Amidst the hullabaloo of the Indian Premier League (IPL), the Indian selectors announced the teams to play the one-off Test against Afghanistan in June and thereafter, for the tour to play England in their backyard.
The selection of the Indian team for the Twenty20 and the ODI series, quite understandably, was influenced to a great extent by the performance of the players in the ongoing IPL. Given the number of fair skinned former overseas cricketers playing in the league, the general feeling is that it can be called the “Gora Premier League.”
The conflict of interest rule being followed by the Board of Control for Cricket in India (BCCI) is pretty ridiculous as far as the IPL is concerned. Having a surfeit of commentators from abroad is just one part of the issue, but the major area of concern is the application of the rule to the Indian support staff, IT analysts, nutritionists, trainers and coaches. The IPL is an Indian tournament that is doing wonderfully well for young as well as established Indian cricketers.
Likewise, it should be a good opportunity for all the Indian support staff contracted with the BCCI or coaches involved in running academies. But none of them can be a part of the extravaganza because of the conflict of interest rule. A Rahul Dravid or a Chandrakant Pandit, the coach of Vidarbha which won the Ranji Trophy this year, becoming a part of the IPL would have been far more beneficial to Indian cricket and cricketers. Unfortunately, it’s the foreign coaches, masseurs and mentors, who are gaining enormously both in terms of money as well as useful information about desi cricketers, rather than their own support staff. One does understand the importance of the conflict of interest clause when one is associated as a selector, with an agency or an event company or for business activities but losing cricket-related jobs to an outsider when we need to breed talent in-house seems very shortsighted.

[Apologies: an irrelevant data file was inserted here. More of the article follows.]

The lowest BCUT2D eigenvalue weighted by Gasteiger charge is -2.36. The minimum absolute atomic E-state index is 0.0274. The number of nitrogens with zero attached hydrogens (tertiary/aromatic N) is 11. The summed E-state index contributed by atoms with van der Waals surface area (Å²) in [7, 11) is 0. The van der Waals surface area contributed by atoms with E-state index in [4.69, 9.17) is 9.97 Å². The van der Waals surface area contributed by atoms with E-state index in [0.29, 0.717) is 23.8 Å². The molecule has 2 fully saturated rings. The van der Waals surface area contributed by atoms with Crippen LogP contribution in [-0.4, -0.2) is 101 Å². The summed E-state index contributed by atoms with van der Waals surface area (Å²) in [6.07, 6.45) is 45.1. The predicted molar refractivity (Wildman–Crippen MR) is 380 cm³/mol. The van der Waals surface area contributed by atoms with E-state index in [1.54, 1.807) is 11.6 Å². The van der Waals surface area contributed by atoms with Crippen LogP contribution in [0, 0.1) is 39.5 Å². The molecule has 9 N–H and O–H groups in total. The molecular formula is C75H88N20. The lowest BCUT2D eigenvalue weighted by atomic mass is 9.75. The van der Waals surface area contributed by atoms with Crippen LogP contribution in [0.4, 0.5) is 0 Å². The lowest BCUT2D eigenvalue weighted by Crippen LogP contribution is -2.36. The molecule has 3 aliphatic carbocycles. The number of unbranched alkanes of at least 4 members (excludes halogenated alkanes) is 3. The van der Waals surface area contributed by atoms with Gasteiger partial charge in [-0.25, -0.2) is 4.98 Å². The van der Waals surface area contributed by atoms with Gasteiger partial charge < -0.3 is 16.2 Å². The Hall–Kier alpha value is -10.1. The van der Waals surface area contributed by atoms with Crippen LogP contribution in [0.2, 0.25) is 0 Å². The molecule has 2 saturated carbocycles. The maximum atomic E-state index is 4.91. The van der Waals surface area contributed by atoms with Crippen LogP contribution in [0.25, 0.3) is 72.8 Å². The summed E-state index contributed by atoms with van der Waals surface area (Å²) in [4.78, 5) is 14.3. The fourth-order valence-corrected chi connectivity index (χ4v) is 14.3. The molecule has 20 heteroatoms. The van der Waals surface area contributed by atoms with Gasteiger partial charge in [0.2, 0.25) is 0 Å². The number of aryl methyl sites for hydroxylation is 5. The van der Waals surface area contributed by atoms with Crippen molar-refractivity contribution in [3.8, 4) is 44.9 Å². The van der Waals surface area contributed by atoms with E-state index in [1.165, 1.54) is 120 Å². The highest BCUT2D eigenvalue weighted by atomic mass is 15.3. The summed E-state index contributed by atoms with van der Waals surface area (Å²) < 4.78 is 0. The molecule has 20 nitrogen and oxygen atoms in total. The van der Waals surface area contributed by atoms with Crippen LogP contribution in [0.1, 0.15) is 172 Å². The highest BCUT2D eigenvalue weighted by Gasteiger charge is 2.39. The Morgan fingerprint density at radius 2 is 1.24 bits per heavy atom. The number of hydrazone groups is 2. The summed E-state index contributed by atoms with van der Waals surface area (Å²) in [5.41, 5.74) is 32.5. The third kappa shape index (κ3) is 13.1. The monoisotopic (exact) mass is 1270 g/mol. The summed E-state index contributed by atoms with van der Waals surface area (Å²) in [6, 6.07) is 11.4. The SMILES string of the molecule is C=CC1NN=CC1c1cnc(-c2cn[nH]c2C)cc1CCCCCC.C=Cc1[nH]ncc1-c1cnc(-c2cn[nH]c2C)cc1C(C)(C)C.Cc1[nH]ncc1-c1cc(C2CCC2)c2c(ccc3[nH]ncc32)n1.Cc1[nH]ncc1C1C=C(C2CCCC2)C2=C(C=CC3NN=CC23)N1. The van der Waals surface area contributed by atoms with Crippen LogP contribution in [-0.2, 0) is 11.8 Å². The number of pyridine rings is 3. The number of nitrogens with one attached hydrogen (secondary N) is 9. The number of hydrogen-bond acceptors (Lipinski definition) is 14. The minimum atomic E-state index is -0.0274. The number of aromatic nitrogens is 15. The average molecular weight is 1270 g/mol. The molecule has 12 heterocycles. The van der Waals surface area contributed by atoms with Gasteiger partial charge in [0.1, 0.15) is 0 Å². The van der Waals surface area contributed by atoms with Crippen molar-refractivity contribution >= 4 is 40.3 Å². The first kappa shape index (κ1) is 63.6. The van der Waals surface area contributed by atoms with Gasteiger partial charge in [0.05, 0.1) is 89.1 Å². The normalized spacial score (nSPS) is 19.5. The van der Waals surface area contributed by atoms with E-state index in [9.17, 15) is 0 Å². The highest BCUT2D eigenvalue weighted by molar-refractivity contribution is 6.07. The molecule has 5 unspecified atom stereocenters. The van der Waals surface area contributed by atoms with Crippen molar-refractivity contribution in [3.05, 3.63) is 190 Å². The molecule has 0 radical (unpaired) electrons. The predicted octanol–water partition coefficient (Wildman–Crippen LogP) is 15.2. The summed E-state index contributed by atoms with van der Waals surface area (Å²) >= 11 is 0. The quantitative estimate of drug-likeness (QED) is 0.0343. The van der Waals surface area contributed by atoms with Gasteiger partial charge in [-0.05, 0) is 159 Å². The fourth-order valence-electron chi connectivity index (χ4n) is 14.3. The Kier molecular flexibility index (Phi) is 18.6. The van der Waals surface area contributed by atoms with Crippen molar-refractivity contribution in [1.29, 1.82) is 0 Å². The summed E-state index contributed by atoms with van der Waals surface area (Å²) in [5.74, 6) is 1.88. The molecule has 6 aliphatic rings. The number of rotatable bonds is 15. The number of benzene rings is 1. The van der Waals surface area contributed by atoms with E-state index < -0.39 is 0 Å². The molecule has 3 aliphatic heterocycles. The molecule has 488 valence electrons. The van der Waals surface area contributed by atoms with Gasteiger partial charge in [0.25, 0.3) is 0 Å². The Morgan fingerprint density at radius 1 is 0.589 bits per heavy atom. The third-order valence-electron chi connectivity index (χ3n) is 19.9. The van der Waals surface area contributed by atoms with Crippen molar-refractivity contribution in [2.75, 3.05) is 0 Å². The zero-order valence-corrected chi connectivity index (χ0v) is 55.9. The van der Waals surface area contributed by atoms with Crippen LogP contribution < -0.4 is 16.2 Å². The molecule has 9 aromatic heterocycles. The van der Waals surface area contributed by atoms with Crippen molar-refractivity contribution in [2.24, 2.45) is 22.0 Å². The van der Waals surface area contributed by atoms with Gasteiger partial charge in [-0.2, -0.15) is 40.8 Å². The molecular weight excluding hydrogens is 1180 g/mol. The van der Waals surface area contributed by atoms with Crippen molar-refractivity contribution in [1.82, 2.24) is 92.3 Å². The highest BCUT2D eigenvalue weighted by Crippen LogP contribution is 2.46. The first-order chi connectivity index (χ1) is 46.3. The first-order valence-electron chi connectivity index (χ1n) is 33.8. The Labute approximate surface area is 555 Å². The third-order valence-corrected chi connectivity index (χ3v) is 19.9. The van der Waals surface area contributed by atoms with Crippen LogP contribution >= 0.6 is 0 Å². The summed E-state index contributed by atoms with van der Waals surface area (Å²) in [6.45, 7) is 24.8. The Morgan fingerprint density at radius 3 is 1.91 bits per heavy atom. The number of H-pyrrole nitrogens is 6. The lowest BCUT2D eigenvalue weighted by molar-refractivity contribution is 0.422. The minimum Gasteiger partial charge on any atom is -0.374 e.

Indian cricket is witnessing tremendous growth across the country. And IPL has made it even more lucrative and glamorous. But it’s a little unfair if only the cricketers stand to gain from this enormous opportunity, while cricket coaches, fitness trainers, masseurs, ball throwers sit twiddling their thumbs during IPL. Cricket needs many more such trained persons.
The major issue that arises from keeping some good Indian support staff at bay is that the coaches and trainers from overseas are getting a better insight into our cricketers and their capabilities. This is something we may regret in the near future. One does not want to restrict foreigners’ entry into the league, but an equally capable Indian should not be kept away.
Of course, the IPL 2018 has made one progressive change -– to introduce Indian umpires. However, the move is met with criticism on account of a few mistakes made by them. The BCCI must not get swayed by this criticism. With more exposure, the Indian umpires will get better. This area of the game in India needs immense improvement. We need to produce international-level umpires and a stint in the IPL, under the watchful eyes of millions of viewers, would definitely help in giving them the required skills.
The Indian team selected to play the inaugural Test match against Afghanistan does not include captain Virat Kohli, who has opted for a county stint with Surrey in England in order to familiarise himself with the English conditions. One does understand that Afghanistan, a new entrant into Test cricket, would be no match to India, world’s number one Test side. But then, is there anything more important than playing for one’s country? Similarly, Jasprit Bumrah, Rohit Sharma and Bhuvneshwar Kumar have been rested before the upcoming tour to England. One is happy to note the importance India is giving to the English tour, especially after the negative issues that arose on account of the lack of acclimatisation during their last overseas tour to South Africa. Cricket can be a very funny game and so one hopes that the match against Afghanistan goes as predicted -- in favour of India. A triple century by Kohli or a match-winning bowling by our two missing pace bowlers would have been a treat for an Indian fan, but alas, that will not happen.
Kohli is a determined and focused cricketer and one hopes for his sake that he flourishes with some scintillating performances when the time comes to play against England. If not, he will rue his decision for the rest of his life.
(The writer is a former India cricketer)